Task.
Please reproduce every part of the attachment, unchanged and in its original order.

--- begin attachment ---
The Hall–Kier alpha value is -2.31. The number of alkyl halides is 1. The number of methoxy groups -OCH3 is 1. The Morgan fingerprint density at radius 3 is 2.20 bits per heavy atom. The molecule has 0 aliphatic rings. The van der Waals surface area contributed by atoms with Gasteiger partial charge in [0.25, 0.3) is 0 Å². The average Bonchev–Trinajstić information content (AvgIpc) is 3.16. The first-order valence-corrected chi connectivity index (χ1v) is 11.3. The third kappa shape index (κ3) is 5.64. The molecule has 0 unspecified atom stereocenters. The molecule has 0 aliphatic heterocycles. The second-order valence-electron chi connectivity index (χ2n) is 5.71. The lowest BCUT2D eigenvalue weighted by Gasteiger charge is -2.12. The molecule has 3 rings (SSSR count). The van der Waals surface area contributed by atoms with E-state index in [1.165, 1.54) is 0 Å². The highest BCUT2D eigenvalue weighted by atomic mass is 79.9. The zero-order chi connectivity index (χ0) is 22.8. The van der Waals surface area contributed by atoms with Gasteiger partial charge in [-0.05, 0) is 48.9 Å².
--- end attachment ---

The Hall–Kier alpha value is -2.31. The number of alkyl halides is 1. The number of methoxy groups -OCH3 is 1. The Morgan fingerprint density at radius 3 is 2.20 bits per heavy atom. The molecule has 0 aliphatic rings. The van der Waals surface area contributed by atoms with Gasteiger partial charge in [0.25, 0.3) is 0 Å². The average Bonchev–Trinajstić information content (AvgIpc) is 3.16. The first-order valence-corrected chi connectivity index (χ1v) is 11.3. The third kappa shape index (κ3) is 5.64. The molecule has 0 unspecified atom stereocenters. The molecule has 0 aliphatic heterocycles. The second-order valence-electron chi connectivity index (χ2n) is 5.71. The lowest BCUT2D eigenvalue weighted by Gasteiger charge is -2.12. The molecule has 3 rings (SSSR count). The van der Waals surface area contributed by atoms with E-state index in [1.165, 1.54) is 0 Å². The highest BCUT2D eigenvalue weighted by atomic mass is 79.9. The zero-order chi connectivity index (χ0) is 22.8. The van der Waals surface area contributed by atoms with Gasteiger partial charge in [-0.05, 0) is 48.9 Å².